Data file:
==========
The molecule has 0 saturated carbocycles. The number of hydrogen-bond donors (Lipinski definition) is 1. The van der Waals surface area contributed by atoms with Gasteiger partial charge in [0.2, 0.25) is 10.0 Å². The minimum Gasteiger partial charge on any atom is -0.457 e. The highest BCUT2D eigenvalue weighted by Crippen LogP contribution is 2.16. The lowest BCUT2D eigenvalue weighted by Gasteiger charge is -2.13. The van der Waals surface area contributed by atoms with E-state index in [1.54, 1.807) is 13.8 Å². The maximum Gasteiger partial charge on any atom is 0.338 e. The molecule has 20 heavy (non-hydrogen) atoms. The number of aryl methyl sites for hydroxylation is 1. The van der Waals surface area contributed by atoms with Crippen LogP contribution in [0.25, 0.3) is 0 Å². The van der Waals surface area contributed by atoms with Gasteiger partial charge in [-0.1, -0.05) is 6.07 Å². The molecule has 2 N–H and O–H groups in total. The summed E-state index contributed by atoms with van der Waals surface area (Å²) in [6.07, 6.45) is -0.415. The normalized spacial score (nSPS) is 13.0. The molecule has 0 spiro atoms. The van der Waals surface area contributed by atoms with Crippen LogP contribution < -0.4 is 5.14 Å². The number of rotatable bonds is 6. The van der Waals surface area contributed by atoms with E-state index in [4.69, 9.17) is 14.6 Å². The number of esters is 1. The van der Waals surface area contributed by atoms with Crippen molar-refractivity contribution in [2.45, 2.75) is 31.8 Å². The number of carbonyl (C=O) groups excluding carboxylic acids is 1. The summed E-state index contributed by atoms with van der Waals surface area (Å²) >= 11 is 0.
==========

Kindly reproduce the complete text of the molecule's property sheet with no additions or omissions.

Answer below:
The molecule has 0 saturated carbocycles. The number of hydrogen-bond donors (Lipinski definition) is 1. The van der Waals surface area contributed by atoms with Gasteiger partial charge in [0.2, 0.25) is 10.0 Å². The minimum Gasteiger partial charge on any atom is -0.457 e. The highest BCUT2D eigenvalue weighted by Crippen LogP contribution is 2.16. The lowest BCUT2D eigenvalue weighted by Gasteiger charge is -2.13. The van der Waals surface area contributed by atoms with E-state index in [1.54, 1.807) is 13.8 Å². The maximum Gasteiger partial charge on any atom is 0.338 e. The molecule has 20 heavy (non-hydrogen) atoms. The number of aryl methyl sites for hydroxylation is 1. The van der Waals surface area contributed by atoms with Crippen LogP contribution in [0.25, 0.3) is 0 Å². The van der Waals surface area contributed by atoms with Gasteiger partial charge in [-0.1, -0.05) is 6.07 Å². The molecule has 2 N–H and O–H groups in total. The summed E-state index contributed by atoms with van der Waals surface area (Å²) in [6.07, 6.45) is -0.415. The normalized spacial score (nSPS) is 13.0. The molecule has 0 spiro atoms. The van der Waals surface area contributed by atoms with Crippen LogP contribution < -0.4 is 5.14 Å². The number of rotatable bonds is 6. The van der Waals surface area contributed by atoms with E-state index in [4.69, 9.17) is 14.6 Å². The number of esters is 1. The van der Waals surface area contributed by atoms with Crippen molar-refractivity contribution in [2.45, 2.75) is 31.8 Å². The number of carbonyl (C=O) groups excluding carboxylic acids is 1. The summed E-state index contributed by atoms with van der Waals surface area (Å²) >= 11 is 0.